Greetings from Eileen
Almost 4 weeks have passed since my departing for Singapore, and before next week is out, God willing, I shall be back in our parishes. Partings are not my favourite moments, but no words adequately describe my gratitude to God for his favour on my family during this time.
I confess that I had not expected to feel so alien on returning to my native country and now I wonder how strange I may feel being back in County Durham. Having 3 meals every day is an unusual phenomenon too!
4 years is quite a long time not to have been with my parents and siblings, and perhaps the pandemic with its rigours and anxieties has had a greater disorientating impact than I realised. Thank you for your prayers and understanding. I am grateful to Bishop Paul for his compassionate permission of special leave.
As the schools take a half-term break, let us pray that many families and those who work at schools will enjoy rest and time with their families during this short break.
We are presently in the few weeks of transition after Epiphany as Lent approaches. Next week, I shall provide more detail about the set times during Lent when everyone is invited to study God’s Word more deeply, to reflect prayerfully, and have conversations about our journey in the world and in our lives as followers of Jesus Christ. There is a time set aside in St Andrew’s, Winston led by Lynne Lobley, and an hour from 7 to 8pm on the 16th, 23rd, 30th March at St Mary’s, Gainford. Lent begins on 2nd March Ash Wednesday with a quiet service with Ashing at 9.30am in St Andrew’s, Winston for both parishes.
Services on Sunday 20th February 2022
Before listing our forthcoming services, I wish to thank Peter Graham for reorganising and leading last Sunday’s service at St Mary’s, Gainford at only a day’s notice. Both my colleague Rev’d Canon Dr Alan Bartlett and our appointed reader had to isolate due to closeness to infected persons.
The Service of the Word was very well received and greatly appreciated. St Mary’s Gainford’s churchwardens approached Area Dean Alec Harding, who has given permission for Communion by Extension this Sunday. This means the congregation at St Mary’s, Gainford will able to receive Communion from our authorised lay leaders.
◦ St Mary’s, Gainford – 10.45am Communion Service (lay led with Communion by extension)
◦ St Andrew’s, Winston – 9.30am Lay-led Service of the Word
God is with us. May Christ, who by his incarnation, gathered into one, all things earthly and heavenly, fill you with joy and peace.
Rev’d Eileen Harrop
• Non-residentiary Canon of Durham Cathedral Installation Service
The cathedral has written to invite members of our parishes to this service on Sunday 6th March – the cathedral’s 3.30pm Choral Evensong. If you would like to come, please contact Tom (e-mail email@example.com), who is arranging minibus transport (£2 per person). The service is live streamed for those who are unable to attend but able to access Facebook.
• Durham Diocese
Together with the other 2 northernmost dioceses (Newcastle and Carlisle) of York Province has invited parishes to participate in the ‘Small Faithful Rural’ Residential Conference at The Sill Retreat Centre, near Hadrian’s Wall, on the 10th and 11th of June: https://www.smallfaithfulrural.org/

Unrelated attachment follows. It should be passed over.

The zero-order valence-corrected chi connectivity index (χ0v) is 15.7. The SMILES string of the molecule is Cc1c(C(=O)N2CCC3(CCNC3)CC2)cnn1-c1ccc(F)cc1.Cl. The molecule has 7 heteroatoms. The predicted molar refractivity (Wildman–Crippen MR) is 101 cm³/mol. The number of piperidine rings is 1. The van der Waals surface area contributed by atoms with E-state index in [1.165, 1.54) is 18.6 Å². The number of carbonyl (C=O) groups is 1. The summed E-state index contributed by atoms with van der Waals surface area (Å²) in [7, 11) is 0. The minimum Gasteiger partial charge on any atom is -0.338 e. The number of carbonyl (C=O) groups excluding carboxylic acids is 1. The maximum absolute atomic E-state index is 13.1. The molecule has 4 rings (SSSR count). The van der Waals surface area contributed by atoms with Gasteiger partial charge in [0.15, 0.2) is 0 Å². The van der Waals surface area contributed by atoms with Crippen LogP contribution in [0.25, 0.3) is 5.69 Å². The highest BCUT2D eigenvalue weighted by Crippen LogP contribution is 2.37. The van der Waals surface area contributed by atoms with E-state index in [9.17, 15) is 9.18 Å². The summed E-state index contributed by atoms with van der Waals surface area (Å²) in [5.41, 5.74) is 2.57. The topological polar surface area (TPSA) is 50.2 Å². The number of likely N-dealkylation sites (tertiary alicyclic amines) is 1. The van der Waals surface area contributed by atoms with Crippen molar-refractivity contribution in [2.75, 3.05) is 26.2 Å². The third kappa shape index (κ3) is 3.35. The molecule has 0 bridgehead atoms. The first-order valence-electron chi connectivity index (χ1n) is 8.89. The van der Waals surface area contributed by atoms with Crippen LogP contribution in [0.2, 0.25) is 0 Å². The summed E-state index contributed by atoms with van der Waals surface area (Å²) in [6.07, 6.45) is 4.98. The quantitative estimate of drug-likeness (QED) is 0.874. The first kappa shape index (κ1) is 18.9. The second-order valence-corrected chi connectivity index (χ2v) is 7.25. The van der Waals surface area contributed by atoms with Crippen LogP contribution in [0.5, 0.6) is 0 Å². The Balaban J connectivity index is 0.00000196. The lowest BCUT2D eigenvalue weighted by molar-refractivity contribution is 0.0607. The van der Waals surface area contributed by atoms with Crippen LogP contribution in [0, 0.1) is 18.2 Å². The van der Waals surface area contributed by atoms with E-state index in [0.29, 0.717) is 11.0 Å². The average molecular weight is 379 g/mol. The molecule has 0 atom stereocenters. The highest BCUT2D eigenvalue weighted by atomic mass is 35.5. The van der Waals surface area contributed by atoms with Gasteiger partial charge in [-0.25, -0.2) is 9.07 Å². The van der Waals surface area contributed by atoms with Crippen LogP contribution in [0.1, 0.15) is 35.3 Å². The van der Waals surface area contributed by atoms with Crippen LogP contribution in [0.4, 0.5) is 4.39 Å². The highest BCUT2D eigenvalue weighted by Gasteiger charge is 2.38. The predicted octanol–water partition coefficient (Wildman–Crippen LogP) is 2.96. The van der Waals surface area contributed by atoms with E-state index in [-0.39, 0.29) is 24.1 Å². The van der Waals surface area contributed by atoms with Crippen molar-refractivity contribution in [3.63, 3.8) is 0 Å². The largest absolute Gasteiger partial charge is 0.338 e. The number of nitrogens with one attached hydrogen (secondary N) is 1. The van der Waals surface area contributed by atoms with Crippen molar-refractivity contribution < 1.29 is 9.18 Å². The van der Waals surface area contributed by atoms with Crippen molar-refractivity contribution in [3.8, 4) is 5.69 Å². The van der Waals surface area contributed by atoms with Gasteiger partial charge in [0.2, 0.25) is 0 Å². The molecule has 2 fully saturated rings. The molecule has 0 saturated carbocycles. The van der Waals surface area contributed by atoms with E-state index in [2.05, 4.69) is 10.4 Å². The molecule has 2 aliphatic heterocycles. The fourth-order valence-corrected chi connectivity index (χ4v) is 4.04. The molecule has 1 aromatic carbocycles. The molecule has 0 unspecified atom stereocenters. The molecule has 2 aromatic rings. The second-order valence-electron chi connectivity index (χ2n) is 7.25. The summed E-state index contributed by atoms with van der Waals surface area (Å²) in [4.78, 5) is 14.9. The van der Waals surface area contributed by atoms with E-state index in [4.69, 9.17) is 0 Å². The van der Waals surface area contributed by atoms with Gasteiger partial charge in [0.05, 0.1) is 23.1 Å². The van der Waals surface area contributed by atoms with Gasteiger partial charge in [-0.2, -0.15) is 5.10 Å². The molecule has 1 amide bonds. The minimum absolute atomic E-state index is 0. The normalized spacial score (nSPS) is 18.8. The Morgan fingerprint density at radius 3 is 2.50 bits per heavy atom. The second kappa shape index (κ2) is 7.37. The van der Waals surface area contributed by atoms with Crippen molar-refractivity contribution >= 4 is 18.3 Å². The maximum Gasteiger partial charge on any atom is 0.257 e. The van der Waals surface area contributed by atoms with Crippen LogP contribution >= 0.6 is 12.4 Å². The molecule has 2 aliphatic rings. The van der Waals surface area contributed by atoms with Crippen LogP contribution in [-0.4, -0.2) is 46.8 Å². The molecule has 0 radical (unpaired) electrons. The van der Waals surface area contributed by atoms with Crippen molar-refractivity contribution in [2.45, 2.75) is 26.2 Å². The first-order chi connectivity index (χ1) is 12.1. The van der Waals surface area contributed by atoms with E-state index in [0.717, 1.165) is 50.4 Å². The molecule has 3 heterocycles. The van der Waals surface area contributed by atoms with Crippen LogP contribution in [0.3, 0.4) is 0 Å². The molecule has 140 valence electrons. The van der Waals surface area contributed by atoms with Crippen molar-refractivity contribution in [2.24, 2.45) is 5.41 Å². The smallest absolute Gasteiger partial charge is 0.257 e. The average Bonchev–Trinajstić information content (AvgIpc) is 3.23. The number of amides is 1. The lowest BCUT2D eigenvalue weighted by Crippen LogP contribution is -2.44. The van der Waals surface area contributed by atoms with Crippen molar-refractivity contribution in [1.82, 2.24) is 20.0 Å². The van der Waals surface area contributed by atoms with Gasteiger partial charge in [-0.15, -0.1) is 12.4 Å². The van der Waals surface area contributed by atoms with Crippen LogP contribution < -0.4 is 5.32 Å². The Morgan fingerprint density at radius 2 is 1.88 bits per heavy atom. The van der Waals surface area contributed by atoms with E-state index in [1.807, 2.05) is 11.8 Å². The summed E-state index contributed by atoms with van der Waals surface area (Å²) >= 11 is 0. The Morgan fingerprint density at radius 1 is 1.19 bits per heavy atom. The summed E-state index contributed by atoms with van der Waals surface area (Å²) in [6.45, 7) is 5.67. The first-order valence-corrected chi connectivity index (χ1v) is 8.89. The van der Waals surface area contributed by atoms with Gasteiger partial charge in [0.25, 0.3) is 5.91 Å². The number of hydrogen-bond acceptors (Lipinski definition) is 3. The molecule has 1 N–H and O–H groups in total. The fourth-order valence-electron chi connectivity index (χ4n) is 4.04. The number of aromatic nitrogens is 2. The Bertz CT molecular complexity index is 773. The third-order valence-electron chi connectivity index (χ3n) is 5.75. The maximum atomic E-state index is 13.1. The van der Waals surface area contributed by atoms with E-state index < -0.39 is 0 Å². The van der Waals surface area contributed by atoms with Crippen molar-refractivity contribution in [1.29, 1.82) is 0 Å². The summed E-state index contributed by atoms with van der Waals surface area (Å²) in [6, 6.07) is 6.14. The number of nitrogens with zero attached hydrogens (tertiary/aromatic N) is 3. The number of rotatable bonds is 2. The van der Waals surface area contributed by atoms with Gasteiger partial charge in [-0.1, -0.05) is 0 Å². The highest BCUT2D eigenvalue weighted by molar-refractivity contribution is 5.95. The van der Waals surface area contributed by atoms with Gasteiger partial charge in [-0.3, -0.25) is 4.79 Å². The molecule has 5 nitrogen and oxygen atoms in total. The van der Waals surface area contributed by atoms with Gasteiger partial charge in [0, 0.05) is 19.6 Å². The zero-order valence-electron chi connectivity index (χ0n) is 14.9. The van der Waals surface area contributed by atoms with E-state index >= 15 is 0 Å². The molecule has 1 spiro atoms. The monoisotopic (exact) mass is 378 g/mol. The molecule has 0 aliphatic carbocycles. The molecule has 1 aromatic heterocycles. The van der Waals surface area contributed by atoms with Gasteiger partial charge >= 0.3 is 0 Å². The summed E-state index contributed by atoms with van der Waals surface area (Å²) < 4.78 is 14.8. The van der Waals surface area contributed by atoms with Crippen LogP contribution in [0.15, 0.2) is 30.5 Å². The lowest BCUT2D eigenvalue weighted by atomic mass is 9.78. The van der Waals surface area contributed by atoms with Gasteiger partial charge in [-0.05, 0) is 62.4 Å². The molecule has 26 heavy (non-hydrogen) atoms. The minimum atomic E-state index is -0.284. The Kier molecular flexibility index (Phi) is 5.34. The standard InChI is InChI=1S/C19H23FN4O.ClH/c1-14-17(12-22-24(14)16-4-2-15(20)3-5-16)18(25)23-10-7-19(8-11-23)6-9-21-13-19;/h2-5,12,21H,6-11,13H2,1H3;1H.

The cost for 2 days overnight-stay with full board, speakers, and all resources is £100 per participant. This is an excellent opportunity for us, following our parishes’ Vision Day, to draw on the experience of others with support of our diocese to develop our ministry and mission now and in the years to come. Tom Deakin, coordinating our participation, is in conversation with our PCC treasurers for a subsidy arrangement. Please contact Tom firstname.lastname@example.org for more information and to sign up.
On Thursdays our youth group YOUTH SAINTS monthly meeting. Please spread the message to friends and neighbours with young people.
Youth Bible Time is also resuming from 5.45pm in St Mary’s Church, Gainford on the same Thursday. Young people from both our parishes and others from nearby places are all welcome!
Our Growth Fellowship, formerly the Young Leaders Fellowship, is now open to anyone to join from both parishes as well as those within the surrounding area – young adults interested in developing themselves, understanding more about the Bible or those interested in joining in with a regular programme of activities (both indoor and outdoor) are all welcome. Please contact us email@example.com if you are interested in taking part!
Our churches are open daily for private prayer.
We welcome everyone to join us at services in church every Sunday:
• 9.30am at St Andrew’s Church, Winston
• 10.45am at St Mary’s Church, Gainford
Our churches continue to be open daily for private prayer.
Please read the separate Covid page outlining the modified approach for each church for details.
Click for St Mary’s Coronavirus Information
Click for St Andrew’s Coronavirus Information
A Prayer for our Churches and our People
You have gifted the Church
through the goodness of your Grace
to be your hands and do your work,
to be your voice and share your words,
to bring healing to a fallen world
and broken lives made whole.
You have gifted your people
with the blessings of your Spirit,
the power to transform lives
and make all things new.
Now may our hearts receive,
our mouths proclaim,
our hands prepare for service,
that the love that we have known
might overflow the lives we live
and pour into the hearts of others,
that all might receive your Grace,
your renewing Spirit and your love.
The Collect for the 2nd Sunday before Lent
you have created the heavens and the earth
and made us in your own image:
teach us to discern your hand in all your works
and your likeness in all your children;
through Jesus Christ your Son our Lord,
who with you and the Holy Spirit reigns supreme over all things,